Conversely, some advanced students may assume they have everything well in hand. Rather than pay attention to the lesson, they might tune out by surfing to unauthorized websites or checking in with social media. Dealing with that could involve roving the room at random, establishing and enforcing rules for technology use in class, and giving explicit instructions about when technology can be used (Nilson, 2010).
Using technology in education can be risky. Like any other skill, students come into the class with a wide variety of abilities. Some approach electronics with fear, and others approach with arrogance. Both attitudes are counter-productive. Equipment may fail when the lesson of the day based on it. As technology becomes more pervasive in our environment, students need to become more adept, so teaching with technology is a risk worth taking.
Barkley, E. F. (2010). Student engagement techniques: A handbook for college faculty. San Francisco, CA: Jossey-Bass.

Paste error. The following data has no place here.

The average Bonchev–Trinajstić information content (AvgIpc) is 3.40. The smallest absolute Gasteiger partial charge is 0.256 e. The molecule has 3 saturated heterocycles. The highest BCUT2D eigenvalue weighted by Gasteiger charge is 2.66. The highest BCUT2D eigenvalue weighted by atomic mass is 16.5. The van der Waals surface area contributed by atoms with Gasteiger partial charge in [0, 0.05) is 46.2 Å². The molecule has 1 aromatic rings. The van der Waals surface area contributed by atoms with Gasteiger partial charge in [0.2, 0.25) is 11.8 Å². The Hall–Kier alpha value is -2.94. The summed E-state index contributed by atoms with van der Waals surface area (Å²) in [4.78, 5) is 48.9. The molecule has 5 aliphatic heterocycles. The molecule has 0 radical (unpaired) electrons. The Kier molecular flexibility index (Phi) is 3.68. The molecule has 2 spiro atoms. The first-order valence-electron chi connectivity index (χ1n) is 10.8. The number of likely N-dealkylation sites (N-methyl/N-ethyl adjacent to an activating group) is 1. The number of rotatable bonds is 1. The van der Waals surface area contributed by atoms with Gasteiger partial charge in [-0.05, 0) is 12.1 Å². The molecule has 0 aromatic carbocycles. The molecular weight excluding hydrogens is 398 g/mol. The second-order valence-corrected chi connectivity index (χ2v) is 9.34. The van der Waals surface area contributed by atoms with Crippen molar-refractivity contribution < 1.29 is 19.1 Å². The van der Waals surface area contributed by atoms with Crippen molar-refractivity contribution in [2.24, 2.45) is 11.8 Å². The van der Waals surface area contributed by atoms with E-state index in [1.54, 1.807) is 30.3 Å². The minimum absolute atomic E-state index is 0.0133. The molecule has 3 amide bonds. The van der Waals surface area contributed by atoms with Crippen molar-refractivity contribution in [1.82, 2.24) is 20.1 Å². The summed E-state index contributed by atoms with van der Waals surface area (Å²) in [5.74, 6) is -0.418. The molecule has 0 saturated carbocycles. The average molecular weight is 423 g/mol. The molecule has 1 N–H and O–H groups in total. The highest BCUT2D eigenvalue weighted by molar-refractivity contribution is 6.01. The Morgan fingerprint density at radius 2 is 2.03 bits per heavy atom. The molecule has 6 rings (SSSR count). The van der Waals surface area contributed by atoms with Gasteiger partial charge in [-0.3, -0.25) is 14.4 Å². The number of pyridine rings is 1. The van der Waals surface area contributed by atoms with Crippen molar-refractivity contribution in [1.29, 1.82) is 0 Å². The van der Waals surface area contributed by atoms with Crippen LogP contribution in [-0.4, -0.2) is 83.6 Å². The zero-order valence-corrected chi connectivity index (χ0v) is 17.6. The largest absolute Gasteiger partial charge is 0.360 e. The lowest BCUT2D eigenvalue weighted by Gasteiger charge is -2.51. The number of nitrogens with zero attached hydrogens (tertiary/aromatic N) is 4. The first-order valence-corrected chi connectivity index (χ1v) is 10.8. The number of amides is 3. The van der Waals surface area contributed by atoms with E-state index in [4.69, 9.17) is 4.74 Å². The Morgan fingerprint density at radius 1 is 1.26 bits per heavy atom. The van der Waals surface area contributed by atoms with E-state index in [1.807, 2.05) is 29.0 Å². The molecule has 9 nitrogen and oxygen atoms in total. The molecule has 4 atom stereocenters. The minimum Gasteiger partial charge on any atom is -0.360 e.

Brookfield, S. D. (2006). The skillful teacher: On technique, trust, and responsiveness in the classroom (2nd ed.). San Francisco, CA: Jossey-Bass.
Buckley, M. & Johnson, M. (2013). The why’s and how’s of integrating downloadable academic books. Computers in Libraries. 33(1), 9-11, 32. Retrieved from http://www.infotoday.com/cilmag/jan13/index.shtml
Davis, B. G. (2009). Tools for teaching (2nd ed.). San Francisco, CA: Jossey-Bass.
Merriam, S. B., Caffarella, R. S., & Baumgartner, L. M. (2007). Learning in adulthood: A comprehensive guide (3rd ed.). San Francisco, CA: Jossey-Bass.
Nilson, L. B. (2010). Teaching at its best: A research-based resource for college instructors (3rd ed.). San Francisco, CA: Jossey-Bass.
The New Media Consortium & EDUCAUSE Learning Initiative. (2011). The horizon report: 2011 edition. Retrieved from http://net.educause.edu/ir/library/pdf/HR2011.pdf
Warren, J. (2010). The progression of digital publishing: innovation and the e-volution of e-books. The International Journal of the Book.7(4), 33-55 Retrieved from http://www.rand.org/content/dam/rand/pubs/reprints/2010/RAND_RP1411.pdf